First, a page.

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Many say they’ll spend more for holiday gifts

As the economy mends, many say they’ll open wallets for holiday gift giving

At the South Shore Plaza in Braintree, a shopper looked at Macy’s Christmas display. Retailers anticipate greater holiday sales this year.

Debee Tlumacki for The Boston Globe

At the South Shore Plaza in Braintree, a shopper looked at Macy’s Christmas display. Retailers anticipate greater holiday sales this year.

Boston-area consumers, buoyed by rebounding home values and a healthier job market, plan to spend significantly more on gifts than other US shoppers this holiday season.

A recent survey of 500 local residents by the New York consulting firm Deloitte found shoppers here are planning to spend an average of $465 on holiday gifts — $43 more than last year, and 20 percent more than the national average. Nationwide, shoppers are expected to spend $386, or about $10 less than they did in 2011.

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Though many local shoppers are still price-conscious and looking for deals, they aren’t as bound by tight household budgets as in years past, said Kate Ferrara, who leads Deloitte’s New England retail practice. “The [Boston] consumer is feeling like they’re in a better position going into the holiday,” she said.

That sense of optimism is the result of a local economy that has improved faster than the national economy, Ferrara said. Greater Boston’s unemployment rate was 5.9 percent in September, nearly two points below the the national rate, while the area’s home values rose steadily this summer. When values rise, economists say, homeowners feel wealthier and more likely to spend.

Retailers are optimistic, too. Jon Hurst, president of the Retailers Association of Massachusetts, said his group is expecting an increase in sales for the third year in a row. Last year, sales increased 5.1 percent — more than double the association’s original projections. This season, with five full shopping weekends between Thanksgiving and Christmas, local retailers are expecting at least a 3 to 4 percent increase over 2011.

“We’ve got the best case scenario on the calendar,” Hurst said.

At the South Shore Plaza in Braintree, shoppers were already browsing holiday displays and taking their kids to visit Santa. Kate Waldron, a 51-year-old Braintree resident, said she feels better about spending this holiday season for two reasons: Her husband found a job after two years of unemployment, and business is booming at the cabling and security company where she works.

She reined in her spending over the past two years, but now, with things looking up, she said she’s ready to loosen the purse strings.

“My husband says the ‘F’ word is not in my vocabulary,” she said, “and that would be ‘Frugal.’”

Xenia Montgomery, 41, an operations manager for a local hospital, said that despite her best efforts, she expects, as in past years, to exceed her holiday shopping budget.

“I usually start off around $3,000 but my kids are very expensive,” she said. “I always end up spending a lot of money.”

The National Retail Federation projects that shoppers across the country will beat Deloitte’s estimates, spending an average of nearly $422 on presents during the holiday season. The Washington trade group estimates that overall holiday sales in the United States will increase 4.1 percent to $586.1 billion this year.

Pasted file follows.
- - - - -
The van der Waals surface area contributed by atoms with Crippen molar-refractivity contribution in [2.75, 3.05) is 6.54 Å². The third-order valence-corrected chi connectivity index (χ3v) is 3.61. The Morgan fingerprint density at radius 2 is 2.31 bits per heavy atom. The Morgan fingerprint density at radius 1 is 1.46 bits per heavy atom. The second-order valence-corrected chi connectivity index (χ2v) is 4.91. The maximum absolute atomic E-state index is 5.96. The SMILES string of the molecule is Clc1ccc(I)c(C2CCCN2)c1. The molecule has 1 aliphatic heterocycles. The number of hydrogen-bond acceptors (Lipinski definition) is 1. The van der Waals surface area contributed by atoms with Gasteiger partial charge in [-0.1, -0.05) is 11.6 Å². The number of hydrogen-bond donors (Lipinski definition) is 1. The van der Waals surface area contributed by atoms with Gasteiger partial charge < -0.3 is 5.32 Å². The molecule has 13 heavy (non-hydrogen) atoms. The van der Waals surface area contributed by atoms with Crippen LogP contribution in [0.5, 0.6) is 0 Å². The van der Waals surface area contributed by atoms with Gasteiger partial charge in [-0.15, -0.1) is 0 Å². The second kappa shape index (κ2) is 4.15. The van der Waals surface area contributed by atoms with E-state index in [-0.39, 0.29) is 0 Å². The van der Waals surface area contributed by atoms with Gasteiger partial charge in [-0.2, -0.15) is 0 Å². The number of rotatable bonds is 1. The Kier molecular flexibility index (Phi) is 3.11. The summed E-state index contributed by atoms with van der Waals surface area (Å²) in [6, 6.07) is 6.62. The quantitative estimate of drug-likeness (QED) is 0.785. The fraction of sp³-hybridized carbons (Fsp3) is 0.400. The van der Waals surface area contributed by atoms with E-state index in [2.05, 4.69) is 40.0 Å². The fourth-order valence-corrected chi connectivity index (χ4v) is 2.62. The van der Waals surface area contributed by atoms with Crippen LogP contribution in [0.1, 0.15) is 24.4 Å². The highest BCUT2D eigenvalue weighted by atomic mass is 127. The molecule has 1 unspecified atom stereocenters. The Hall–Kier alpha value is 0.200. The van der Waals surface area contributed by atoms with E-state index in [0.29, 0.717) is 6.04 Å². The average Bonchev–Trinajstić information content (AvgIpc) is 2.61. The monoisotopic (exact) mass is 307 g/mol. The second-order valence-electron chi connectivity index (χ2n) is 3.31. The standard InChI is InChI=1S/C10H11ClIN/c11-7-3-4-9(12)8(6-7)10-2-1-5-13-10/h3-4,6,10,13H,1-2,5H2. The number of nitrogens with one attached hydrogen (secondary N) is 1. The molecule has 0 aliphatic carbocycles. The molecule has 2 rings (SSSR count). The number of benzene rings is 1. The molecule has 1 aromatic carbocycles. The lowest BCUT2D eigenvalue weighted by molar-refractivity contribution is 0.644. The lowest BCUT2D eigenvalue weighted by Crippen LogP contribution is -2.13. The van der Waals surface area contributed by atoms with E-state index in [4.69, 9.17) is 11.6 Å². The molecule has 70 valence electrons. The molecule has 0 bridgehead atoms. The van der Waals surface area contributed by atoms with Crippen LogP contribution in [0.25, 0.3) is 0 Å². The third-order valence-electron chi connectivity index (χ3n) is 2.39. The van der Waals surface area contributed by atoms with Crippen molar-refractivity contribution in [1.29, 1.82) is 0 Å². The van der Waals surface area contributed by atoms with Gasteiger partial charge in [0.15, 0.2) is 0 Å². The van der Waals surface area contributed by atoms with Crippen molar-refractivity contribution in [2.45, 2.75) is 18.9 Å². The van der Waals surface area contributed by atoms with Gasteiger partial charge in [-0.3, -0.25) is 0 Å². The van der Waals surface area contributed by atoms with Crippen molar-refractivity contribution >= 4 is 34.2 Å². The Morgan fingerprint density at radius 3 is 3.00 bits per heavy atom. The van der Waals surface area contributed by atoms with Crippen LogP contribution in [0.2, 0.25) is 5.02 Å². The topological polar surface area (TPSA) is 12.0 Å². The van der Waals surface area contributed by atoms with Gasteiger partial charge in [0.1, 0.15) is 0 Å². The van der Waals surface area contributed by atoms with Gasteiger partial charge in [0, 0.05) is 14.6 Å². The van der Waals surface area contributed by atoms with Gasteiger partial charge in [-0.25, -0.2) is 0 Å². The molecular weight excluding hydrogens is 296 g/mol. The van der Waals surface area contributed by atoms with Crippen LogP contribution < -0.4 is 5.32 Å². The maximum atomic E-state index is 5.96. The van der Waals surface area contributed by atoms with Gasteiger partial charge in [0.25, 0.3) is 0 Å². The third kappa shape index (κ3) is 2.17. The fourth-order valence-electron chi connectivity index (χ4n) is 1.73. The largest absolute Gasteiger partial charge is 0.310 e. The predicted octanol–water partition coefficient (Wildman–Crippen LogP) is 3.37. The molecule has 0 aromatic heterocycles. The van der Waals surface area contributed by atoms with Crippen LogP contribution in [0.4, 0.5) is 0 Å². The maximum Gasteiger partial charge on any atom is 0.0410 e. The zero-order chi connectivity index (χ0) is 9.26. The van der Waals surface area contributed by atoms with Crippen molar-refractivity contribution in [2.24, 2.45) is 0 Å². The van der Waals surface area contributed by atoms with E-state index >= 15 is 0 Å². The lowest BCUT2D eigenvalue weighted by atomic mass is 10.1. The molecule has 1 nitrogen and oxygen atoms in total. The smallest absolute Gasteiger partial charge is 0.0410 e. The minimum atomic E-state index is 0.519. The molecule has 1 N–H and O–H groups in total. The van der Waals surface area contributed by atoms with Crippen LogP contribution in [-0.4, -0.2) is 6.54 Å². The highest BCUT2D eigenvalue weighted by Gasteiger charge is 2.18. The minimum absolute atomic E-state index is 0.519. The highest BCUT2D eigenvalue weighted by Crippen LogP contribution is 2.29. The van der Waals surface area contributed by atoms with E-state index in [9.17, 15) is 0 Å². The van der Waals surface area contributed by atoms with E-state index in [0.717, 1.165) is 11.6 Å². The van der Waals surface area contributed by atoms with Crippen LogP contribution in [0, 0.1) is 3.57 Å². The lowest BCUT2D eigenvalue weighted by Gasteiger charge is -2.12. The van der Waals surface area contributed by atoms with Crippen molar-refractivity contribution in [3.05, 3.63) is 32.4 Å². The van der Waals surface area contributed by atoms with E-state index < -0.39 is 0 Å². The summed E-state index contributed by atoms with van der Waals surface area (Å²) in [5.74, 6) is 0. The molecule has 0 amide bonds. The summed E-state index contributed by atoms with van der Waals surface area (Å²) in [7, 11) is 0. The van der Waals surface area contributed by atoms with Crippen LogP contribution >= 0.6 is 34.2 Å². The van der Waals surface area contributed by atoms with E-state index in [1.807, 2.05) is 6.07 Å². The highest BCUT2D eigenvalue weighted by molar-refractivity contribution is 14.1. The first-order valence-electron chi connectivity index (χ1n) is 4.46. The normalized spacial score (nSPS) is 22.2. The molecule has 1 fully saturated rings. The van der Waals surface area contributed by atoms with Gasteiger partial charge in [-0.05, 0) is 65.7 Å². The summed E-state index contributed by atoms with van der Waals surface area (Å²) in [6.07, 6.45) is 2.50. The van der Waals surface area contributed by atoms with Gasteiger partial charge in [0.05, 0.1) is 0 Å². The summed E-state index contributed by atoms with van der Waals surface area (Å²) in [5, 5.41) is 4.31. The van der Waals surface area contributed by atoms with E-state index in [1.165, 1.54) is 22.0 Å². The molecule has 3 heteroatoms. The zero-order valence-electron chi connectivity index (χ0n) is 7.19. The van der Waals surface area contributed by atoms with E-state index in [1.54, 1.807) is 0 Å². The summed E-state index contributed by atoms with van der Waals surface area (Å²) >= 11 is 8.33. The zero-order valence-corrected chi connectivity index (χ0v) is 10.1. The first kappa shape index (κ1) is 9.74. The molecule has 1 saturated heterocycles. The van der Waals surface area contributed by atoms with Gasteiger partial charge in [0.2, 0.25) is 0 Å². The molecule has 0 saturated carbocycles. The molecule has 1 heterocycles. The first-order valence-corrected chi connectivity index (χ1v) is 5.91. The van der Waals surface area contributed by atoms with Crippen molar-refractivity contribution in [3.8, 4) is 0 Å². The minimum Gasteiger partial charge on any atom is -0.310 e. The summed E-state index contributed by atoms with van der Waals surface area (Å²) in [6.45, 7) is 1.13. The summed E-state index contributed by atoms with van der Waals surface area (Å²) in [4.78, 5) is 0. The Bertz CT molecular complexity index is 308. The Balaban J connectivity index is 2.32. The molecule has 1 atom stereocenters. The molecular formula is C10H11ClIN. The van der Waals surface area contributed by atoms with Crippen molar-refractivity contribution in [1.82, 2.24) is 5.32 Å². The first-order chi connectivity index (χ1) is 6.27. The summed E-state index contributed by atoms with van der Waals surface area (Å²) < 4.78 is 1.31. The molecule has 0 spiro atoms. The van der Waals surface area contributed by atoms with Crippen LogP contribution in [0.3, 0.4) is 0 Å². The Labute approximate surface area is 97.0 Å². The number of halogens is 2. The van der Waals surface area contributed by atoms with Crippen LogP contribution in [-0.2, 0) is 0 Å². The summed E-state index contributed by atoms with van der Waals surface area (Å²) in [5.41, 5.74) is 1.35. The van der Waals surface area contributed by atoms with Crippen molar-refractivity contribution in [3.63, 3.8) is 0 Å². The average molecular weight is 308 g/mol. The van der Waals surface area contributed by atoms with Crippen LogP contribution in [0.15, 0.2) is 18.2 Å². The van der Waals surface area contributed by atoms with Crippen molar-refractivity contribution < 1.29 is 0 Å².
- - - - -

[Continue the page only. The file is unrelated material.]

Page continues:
Spokeswoman Kathy Grannis said the federation’s forecast is “the most optimistic” one released since the recession, but added that concerns about the economy continue to weigh on consumers. Despite slow improvement in economic conditions, the national unemployment rate remains high and many consumers still see friends and relatives out of work.

“We do expect people to spend just a little bit more than they did last year,” Grannis said, but “overall remaining conservative with their budgets.”

At the South Shore Plaza, Gwenn Kelley, 40, of South Boston. said she might spend a little more than last year, but will try to keep her costs down by shopping sales and urging her family members to participate in a grab bag-style gift-exchange to limit the number of presents each has to buy.

“My boyfriend lost his job in September,” said Kelley, a state employee, “and as much as I may have been feeling a little bit better [about the economy], I’m still well aware that there are people out there who have been losing their jobs.”

Retailers, meanwhile, are gearing up for the start of the holiday shopping season. Macy’s has already begun promoting its Black Friday deals and is rolling out an enhanced mobile app that will guide consumers to holiday specials and help them plan their gift-buying.

“We are feeling confident about our prospects for the upcoming holiday season,” Macy’s chief executive Terry Lundgren said in a statement about the company’s most recent earnings report.

Target is already promoting Christmas trees in its regular sales fliers.

The Minnesota-based retail chain has paired up with Neiman Marcus to offer a holiday gift collection that it hopes will help set it apart from competitors like Walmart.

At South Shore Plaza, Target store manager Don Aldridge said he expects these early promotional efforts to pay off. Traffic at the store is already up.

“We’ve had a great year so far in comparison to last year,” Aldridge said, “and I think that’s going to carry forward into Christmas.”

Erin Ailworth can be reached at eailworth@globe.com. Follow her on Twitter @ailworth. Laura Finaldi can be reached at laura.finaldi@globe.com.
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